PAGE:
MOT: Yeah, I can see what you are saying, because it was a little top-heavy, especially with "Three Jolly Little Dwarfs", I mean that song kind of goes over the line [laughs].

It does, yeah. It's my least-favorite song; I used to love it. I used to like playing it, but it's actually one of the most trivial things we ever did, and I don't like the radio version--in fact I don't think I like any version of that song much. I skip it, because in a way, although it's got fun in it, there is a fun side to it that is reasonably acceptable, it's something I only want to hear on rare occasions.

MOT: Total throwaway.


MOT: Getting back to the album itself, did Keith handle all the vocals on the album?

Well, I believe that Mark Wirtz sings the harmony that goes [sings] "my white bicycle"; there's a downward harmony that goes with Keith. I think that's Mark, although they asked me to do it, I think I tried, and the only other times other people come in is, in that song "The Incredible Life of Timothy Chase", that one...?

MOT: "The Incredible Journey of Timothy Chase".

Yeah, on that one I say some funny things on that; I'm the voice that says "Hieronymus Bosch", and also I say something else in the song. But no, Keith does all the harmonies himself, yeah.

MOT: One cool thing about the stereo mixes on the TOMORROW album is that you're isolated on like the right track, like "Now Your Time Has Come", the TOMORROW album version, and your guitar playing is really raw there. Listening to your solo--very raw, lot of grit and dirt in the solo there.

OK, I'm going to have to check that one...

MOT: "Claramount Lake" is the same way. You're isolated; you just hear you playing. It's interesting from a historical perspective.

It's funny enough, it reminds me of the day that Roger Dean walked in the rehearsal room and I didn't know he was there, and I was just playing there on my own, and he said you should make a whole album like that, just that, and it took me a long time to realize how important this kind of playing is to me, I mean obviously it was a bit like the solo tour was a real distraction for me, because I was so intent on playing structured music and things, not picking up a guitar and kind of making stuff up, you know I wasn't doing too much of that. Well, on electric, when you give me a pedal board and I sit there and spin the echoes and start doing things, you know, shit happens, and it's quite good sounds.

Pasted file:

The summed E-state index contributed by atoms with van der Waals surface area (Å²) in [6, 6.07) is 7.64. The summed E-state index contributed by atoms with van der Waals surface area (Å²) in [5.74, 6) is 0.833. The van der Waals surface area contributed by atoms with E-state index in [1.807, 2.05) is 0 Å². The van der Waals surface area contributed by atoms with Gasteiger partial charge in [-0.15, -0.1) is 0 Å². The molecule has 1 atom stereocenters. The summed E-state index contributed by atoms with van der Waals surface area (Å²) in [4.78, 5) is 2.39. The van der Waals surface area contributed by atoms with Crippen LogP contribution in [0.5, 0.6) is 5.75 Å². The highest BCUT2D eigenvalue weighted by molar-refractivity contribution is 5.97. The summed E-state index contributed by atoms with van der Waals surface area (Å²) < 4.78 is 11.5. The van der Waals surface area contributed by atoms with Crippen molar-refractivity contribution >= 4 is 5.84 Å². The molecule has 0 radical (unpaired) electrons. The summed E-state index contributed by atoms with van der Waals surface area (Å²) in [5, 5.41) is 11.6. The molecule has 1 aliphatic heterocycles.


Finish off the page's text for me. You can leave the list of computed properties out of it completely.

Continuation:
Well I played that to Jon recently, some tapes that I had made where I'm just rambling around, he started singing on top, and we're going, "Gasp!"--a whole new musical style. Not the structure, not anything you'd expect, but this like noise, this guitar making this fucking noise all the time, and then all of the sudden it's nice, and it's kind of like a thing I'm developing. Well it comes, I suppose, from the stuff also that I used to do in Tomorrow on my own, when I would surface different kind of moods...but what were we talking about before I got so into this guitar improvising?

MOT: Just the fact that I was able to isolate just a track, and you're playing is just so raw a lot of times, although "Claramount Lake" solo is still very polished.

I love that too. I hope you don't think it's pure ego that makes me say that, but in a way, hearing somebody say it is something that I feel too, I can only say well I feel that way and I'm so proud I was doing good guitar thirty years ago.

MOT: Let's get to a couple of tracks that I have specific questions on, and one is on "My White Bicycle". I want to ask you about the backwards solo. Was it your idea to have it the solo be backwards on the record?